In past years, our son has kind of lost his mind over summer breaks between school years, and the ensuing fall has been quite a struggle. So, in the last few years, I’ve assigned him projects to complete, not to fill up his break or keep him busy, but to keep the brain active. Two years ago, I had him write a research paper on the Soviet Union. Last summer, he read The Diary of Anne Frank and worked on video editing and digital music composition. This has successfully eased him into the last few school years, so I think we’ll keep doing this until graduation. This year’s project is to learn to design video games and Android development, with the end goal of publishing a downloadable game on Google Play. This assignment came with the disclaimer that I didn’t really know how much work that would entail, and if it turned out to be an unreasonable goal, we would reevaluate and revise if necessary.
This week Teen Bot is taking a video game design class. It’s a workshop offered to local area youth for four days this week for seven hours a day. Yesterday morning, I got up, took him to the grocery store to pack him a lunch, and dropped him off at the community center. I was quite excited for him, and admittedly a little nervous to entrust him to strangers. It’s odd how we as parents do that. I know full well that he’ll soon be an autonomous adult, but I still can’t help but be a little protective. I returned to pick him up in the afternoon, and he was excited to tell me about his day. He used some kind of game design program to make two video games, one of which includes three levels of play. Of course, I’m looking forward to hearing about today’s experiences this afternoon.
As we made our way home, he asked me, “did you see that phone back there?”
“No I didn’t,” I responded, “what and where?”
“There was a smart phone lying in the street right back there,” he said.
Imagining some deprecated piece of junk phone roadkill, I humored him, “do you want me to turn around and go back for it?”
“Yeah, I do,” he said.
So, I turned the truck around, and he pointed out the device in question, lying in the street as he said. As we passed it, it appeared to be intact. I turned around again and instructed him, “I’ll pull up, and you can reach out the door and pick it up.” When he retrieved the phone, we could see that it was an AT&T HTC in a sturdy case with a screen protector. This was clearly someone’s baby, not their beater. I don’t know the HTC models very well, but from the lack of wear, I would say that it was not very old. I figured once we got to the house, I’d try to figure out who it belonged to and reunite it with its owner.
When we got back to the house, Teen Bot began to gather the phone up with his lunch bag and other stuff. I stopped him and said, “why don’t you let me take care of that phone?” I took it back to my desk to try to figure out what to do with it. I thought maybe I’d browse the contacts and see if I could get in touch with a family member of the owner. When I hit the power button, it brought up a lock screen asking for a password. Great. A quick Google search gave a few suggestions on how to hack past the lock out, using a PC and Android exploits. Red flag. I pulled the case off of it to see if there was a serial number or other identifying marking in the battery compartment. Not being familiar with HTC products, it was not immediately clear how to open the battery cover. I put the case back on the phone, wondering what to do next.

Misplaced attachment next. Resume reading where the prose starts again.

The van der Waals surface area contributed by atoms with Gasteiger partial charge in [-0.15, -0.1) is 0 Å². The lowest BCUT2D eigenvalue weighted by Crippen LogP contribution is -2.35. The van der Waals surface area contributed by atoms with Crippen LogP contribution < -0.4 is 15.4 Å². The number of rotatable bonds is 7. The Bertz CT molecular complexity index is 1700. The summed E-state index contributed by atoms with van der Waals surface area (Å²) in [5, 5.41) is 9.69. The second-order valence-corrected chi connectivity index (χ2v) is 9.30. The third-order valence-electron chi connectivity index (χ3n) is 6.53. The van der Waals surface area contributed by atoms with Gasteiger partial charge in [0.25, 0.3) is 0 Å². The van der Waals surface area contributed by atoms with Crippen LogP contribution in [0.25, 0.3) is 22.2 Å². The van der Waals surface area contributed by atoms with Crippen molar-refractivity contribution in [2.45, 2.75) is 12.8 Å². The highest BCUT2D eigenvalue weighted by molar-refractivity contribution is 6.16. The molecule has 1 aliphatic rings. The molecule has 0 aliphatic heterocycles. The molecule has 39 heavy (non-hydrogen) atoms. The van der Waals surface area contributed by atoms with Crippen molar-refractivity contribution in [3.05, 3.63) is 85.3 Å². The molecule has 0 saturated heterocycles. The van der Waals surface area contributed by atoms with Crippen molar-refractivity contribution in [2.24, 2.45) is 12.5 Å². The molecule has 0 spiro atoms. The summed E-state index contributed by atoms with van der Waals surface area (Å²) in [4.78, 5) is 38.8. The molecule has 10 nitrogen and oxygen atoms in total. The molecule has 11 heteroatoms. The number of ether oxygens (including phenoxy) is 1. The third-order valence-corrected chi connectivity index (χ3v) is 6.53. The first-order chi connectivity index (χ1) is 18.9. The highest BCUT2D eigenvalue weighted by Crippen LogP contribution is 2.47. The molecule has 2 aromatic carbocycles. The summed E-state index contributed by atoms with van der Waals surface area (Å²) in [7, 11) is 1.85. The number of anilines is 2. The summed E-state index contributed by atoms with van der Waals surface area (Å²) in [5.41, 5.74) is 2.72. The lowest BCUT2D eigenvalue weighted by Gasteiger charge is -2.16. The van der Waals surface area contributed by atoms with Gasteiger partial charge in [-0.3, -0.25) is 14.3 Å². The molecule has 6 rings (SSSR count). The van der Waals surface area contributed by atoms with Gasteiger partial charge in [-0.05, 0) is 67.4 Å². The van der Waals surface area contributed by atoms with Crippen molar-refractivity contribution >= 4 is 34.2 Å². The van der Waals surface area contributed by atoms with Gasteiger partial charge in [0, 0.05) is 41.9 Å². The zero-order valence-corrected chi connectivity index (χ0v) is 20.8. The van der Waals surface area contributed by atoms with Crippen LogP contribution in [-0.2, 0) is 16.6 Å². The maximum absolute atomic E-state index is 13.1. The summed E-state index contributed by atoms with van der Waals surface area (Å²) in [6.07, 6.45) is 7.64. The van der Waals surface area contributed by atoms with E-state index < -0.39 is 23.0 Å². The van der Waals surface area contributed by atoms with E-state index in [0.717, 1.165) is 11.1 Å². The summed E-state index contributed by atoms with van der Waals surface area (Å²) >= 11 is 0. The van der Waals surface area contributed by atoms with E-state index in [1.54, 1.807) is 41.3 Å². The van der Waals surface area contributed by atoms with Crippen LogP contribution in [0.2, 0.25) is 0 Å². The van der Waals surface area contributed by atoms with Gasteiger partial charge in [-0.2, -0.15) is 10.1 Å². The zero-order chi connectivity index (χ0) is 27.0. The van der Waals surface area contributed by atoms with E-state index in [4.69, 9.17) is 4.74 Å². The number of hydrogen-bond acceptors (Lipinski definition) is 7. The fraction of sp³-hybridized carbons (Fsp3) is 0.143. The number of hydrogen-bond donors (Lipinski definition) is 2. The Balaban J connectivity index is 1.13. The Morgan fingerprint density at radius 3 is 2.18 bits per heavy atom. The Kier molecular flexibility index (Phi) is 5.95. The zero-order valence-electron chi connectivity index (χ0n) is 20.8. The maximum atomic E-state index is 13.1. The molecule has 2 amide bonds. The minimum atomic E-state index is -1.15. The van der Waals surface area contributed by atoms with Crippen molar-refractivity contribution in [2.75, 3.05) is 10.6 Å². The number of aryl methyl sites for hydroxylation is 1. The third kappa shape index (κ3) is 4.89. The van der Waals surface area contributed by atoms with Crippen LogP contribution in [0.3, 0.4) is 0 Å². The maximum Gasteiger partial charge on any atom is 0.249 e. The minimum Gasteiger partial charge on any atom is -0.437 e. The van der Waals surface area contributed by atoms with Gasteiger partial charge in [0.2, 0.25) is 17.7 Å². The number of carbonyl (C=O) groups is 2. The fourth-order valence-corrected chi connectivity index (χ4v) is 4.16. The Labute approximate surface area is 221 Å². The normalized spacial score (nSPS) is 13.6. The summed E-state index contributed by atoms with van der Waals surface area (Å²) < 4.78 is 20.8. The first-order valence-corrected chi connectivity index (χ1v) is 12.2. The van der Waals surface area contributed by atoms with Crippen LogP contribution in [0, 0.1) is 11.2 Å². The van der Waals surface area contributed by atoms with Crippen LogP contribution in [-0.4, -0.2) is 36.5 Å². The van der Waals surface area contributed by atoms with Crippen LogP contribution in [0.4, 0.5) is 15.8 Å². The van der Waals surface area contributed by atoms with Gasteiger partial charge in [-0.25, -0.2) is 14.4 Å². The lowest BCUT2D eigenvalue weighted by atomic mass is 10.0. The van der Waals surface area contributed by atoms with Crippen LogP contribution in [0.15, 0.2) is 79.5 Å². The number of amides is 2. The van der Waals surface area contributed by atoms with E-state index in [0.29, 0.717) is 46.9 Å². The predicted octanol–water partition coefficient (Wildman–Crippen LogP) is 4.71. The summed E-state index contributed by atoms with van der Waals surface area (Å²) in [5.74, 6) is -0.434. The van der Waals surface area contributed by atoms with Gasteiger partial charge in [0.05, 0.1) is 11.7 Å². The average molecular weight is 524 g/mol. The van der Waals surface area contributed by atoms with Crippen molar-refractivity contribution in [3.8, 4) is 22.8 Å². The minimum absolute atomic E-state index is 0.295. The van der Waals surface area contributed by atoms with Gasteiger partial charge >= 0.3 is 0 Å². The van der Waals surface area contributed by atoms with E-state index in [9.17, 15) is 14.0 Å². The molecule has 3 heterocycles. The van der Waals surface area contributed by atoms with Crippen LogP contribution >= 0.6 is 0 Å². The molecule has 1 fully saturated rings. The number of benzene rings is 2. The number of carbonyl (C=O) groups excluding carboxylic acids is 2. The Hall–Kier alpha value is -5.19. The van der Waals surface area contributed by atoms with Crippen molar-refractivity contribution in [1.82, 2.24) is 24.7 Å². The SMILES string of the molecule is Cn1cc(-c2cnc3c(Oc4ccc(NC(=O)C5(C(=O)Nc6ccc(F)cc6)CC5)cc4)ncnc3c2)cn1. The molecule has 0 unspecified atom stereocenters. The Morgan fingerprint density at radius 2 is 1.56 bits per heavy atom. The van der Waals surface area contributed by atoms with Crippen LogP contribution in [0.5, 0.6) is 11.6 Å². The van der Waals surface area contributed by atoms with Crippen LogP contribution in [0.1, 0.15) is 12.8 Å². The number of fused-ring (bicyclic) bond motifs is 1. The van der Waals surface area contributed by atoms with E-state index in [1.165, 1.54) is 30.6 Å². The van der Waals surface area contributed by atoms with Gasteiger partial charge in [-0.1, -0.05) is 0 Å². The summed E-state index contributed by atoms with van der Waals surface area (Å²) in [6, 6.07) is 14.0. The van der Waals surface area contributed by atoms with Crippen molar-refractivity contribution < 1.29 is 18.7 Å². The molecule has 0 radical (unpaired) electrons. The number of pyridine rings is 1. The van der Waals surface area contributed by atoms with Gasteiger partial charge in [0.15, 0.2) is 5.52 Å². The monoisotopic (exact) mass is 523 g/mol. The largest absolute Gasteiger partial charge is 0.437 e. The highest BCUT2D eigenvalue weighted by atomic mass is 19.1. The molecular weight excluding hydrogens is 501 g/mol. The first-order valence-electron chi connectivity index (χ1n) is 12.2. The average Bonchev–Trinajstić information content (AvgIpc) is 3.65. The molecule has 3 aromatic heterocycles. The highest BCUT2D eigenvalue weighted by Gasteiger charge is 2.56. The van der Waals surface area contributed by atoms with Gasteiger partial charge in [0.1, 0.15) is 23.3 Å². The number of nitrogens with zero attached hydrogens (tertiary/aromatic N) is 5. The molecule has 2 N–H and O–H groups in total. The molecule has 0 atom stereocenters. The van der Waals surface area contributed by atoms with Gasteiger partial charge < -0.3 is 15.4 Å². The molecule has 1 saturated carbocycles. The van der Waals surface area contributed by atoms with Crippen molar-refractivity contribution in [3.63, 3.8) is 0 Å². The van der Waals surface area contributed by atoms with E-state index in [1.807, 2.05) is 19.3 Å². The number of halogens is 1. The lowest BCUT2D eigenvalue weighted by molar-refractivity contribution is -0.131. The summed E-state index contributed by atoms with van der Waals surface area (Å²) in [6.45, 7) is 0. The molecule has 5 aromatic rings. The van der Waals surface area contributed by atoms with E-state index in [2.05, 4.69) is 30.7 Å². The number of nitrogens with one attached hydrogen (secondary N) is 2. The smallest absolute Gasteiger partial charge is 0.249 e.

And then it rang. The caller ID came up as just a number, evidently not in the contact list. I answered the phone in my friendliest, warmest tone, but there was no reply. “Hello? Hello? I can’t hear you, if you can hear me.” But, there was nothing on the other end: no voice, no background noise, just dead silence. A few minutes later, it rang once more. This time the caller ID read “mamma.” I attempted to answer it again in the same fashion as before, with the same results. When the phone disconnected, mamma began to call it incessantly. When I tried to answer it, I still got nothing. I tried to call the local AT&T store, but I wound up in automated-message, on-hold hell, with the classic, flat, female voice informing me that all customer service representatives were currently helping other customers. There were options that she suggested, but I missed them over the cacophony of mamma calling. “Teen Bot,” I said, “let’s take this phone down to the AT&T store and let them deal with it.”
As we drove the two miles, give or take, to the store, mamma continued to ring the phone, evidently as often as was possible to connect, go to voice mail, disconnect; lather, rinse, repeat. Arriving at the store, I expected them to be very busy after my failed phone call, but they were not. As I came through the door, a sales girl, Suzie or something, diligently approached me, no doubt hoping to score SPIFFs for selling me a new iPhone 5.1sx or Galaxy S23 along with a phat new contract. Before she could say anything, I presented the HTC to her, saying, “I found this laying in the street in my neighborhood, and somebody is going to want it back. Can you make that happen? It rang a couple times, and I tried to answer it, but…” Before I could finish, mamma cut me off as the phone rang yet again.
The sales girl answered it, saying, “this is Suzie at AT&T.” *pause* “I work at the AT&T store on Blank Street.” *pause* “Yes, your phone was just turned in.” *pause* “Blank street.” *pause* “Well it’s here now, and you can come pick it up.”